This story is often cited as a cautionary tale, emphasizing the importance of self-preservation and the duty to take reasonable steps to protect one's life, even in times of apparent peace. The broader lesson is about balancing trust and caution, understanding the potential risks, and acting responsibly to safeguard oneself and the community.

As we journey through the Torah's parashot, a recurring theme emerges – our forefathers were frequently engaged in battles and wars. Those wars were either fought in self-defense or to rescue hostages. Later, Hashem commands the conquest of the Land of Israel.


Warfare for the Liberation of Hostages.

Avraham Avinu, for instance, undertook a war to rescue his kidnapped nephew Lot, highlighting the prevalence of conflict in their narratives.

The concept of engaging in warfare to rescue captives is evident in the Torah narrative when Shimon and Levi took action against the city of Shechem for violating and kidnapping their sister, Dinah. Additionally, the Israelites waged war when a female slave was taken hostage(במדבר כא,א) . The Torah narrative illustrates a justification for employing all means necessary in situations where a Jewish woman is violated or someone is held hostage.

Afterward, Yaakok Avinu had to defend himself from the surrounding nations who came to attack him following the incident with the city of Shechem (רש״י בראשית מח, כב). Yaakov emerged victorious in the war, declaring, "The land that I conquered with my sword and arrow."

In fact, Yaakov had to arm himself before meeting Esav. He prepared for the encounter with prayer, ready to engage in a potential fight if necessary. Yaakov dressed his people in white clothing, symbolizing goodwill as they greeted Esav. However, beneath the exterior of peaceful attire, they were armed and prepared to defend themselves if the need arose (רמב״ן לב, ט).


The Wars of the Nation in the Desert

Not only did the Avot need to engage in wars for self-defense, but throughout the journey of Am Israel, they were also required to fight battles. This is exemplified by the fact that the nation emerged from Egypt armed, as the pasuk states (שמות יג, יח), "Israel were armed when they went up from Mitsrayim."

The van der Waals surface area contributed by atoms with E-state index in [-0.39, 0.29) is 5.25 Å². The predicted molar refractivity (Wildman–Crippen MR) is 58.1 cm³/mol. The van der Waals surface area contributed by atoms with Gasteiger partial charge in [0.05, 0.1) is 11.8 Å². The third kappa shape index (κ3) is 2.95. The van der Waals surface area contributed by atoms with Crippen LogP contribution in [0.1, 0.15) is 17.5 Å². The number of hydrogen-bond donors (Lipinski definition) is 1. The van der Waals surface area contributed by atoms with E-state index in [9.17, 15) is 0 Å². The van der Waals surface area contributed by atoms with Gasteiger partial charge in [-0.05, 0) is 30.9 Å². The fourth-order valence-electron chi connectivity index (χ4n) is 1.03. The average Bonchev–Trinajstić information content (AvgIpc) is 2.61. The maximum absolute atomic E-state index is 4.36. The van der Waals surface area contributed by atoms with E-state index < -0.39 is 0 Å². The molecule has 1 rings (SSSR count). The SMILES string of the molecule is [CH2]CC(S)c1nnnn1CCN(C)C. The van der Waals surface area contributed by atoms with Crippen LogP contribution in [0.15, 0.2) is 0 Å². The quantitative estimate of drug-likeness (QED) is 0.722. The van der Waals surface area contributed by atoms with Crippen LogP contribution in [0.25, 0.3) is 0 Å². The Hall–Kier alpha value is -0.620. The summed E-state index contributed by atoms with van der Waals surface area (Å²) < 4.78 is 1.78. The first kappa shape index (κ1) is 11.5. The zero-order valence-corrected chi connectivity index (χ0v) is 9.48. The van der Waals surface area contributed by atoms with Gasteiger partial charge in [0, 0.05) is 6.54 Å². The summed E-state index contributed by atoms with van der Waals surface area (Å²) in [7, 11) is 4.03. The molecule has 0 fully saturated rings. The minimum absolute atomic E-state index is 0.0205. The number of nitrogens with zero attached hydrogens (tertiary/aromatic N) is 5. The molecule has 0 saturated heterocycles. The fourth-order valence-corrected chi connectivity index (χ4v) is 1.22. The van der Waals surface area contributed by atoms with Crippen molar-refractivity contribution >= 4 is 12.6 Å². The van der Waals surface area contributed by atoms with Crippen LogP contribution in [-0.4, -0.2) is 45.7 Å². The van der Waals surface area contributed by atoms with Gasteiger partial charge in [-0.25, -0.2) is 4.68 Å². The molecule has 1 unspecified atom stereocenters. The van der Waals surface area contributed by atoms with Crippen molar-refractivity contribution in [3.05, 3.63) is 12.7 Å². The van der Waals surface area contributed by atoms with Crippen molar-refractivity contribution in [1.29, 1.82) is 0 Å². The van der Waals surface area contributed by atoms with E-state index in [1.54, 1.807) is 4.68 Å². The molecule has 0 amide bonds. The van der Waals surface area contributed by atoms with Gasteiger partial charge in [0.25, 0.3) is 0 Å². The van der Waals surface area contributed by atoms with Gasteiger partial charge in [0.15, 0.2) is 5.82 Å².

The Ramban asserts that the nation was armed to instill in them the confidence that they could defend themselves in the desert if necessary. The Gemara (שבת ו, ד ירושלמי) further elaborates on this verse, noting that they were armed with 15 different types of ammunition. This emphasizes the importance of having a variety of means to defend ourselves, as in a war, a diverse range of techniques is essential to overcome the enemy.


The Purpose of Being Armed for Confidence and Significance.

One might question the above, considering the preceding pasuk explained that Hashem made the nation take a detour to avoid coming near another nation and experiencing war. Why, then, were they armed if they were intentionally kept away from potential areas of conflict?

The Ohr Hachaim explains that even though, in reality, they may not encounter any wars, the mere feeling of being unable to engage in battle would be sufficient for the nation to feel lost. This sentiment could potentially lead them to retract and consider returning to Egypt.

We glean from his words that being armed contributes to a person feeling secure and reassured, even though they may not actually need it. The very sense of being armed already builds confidence.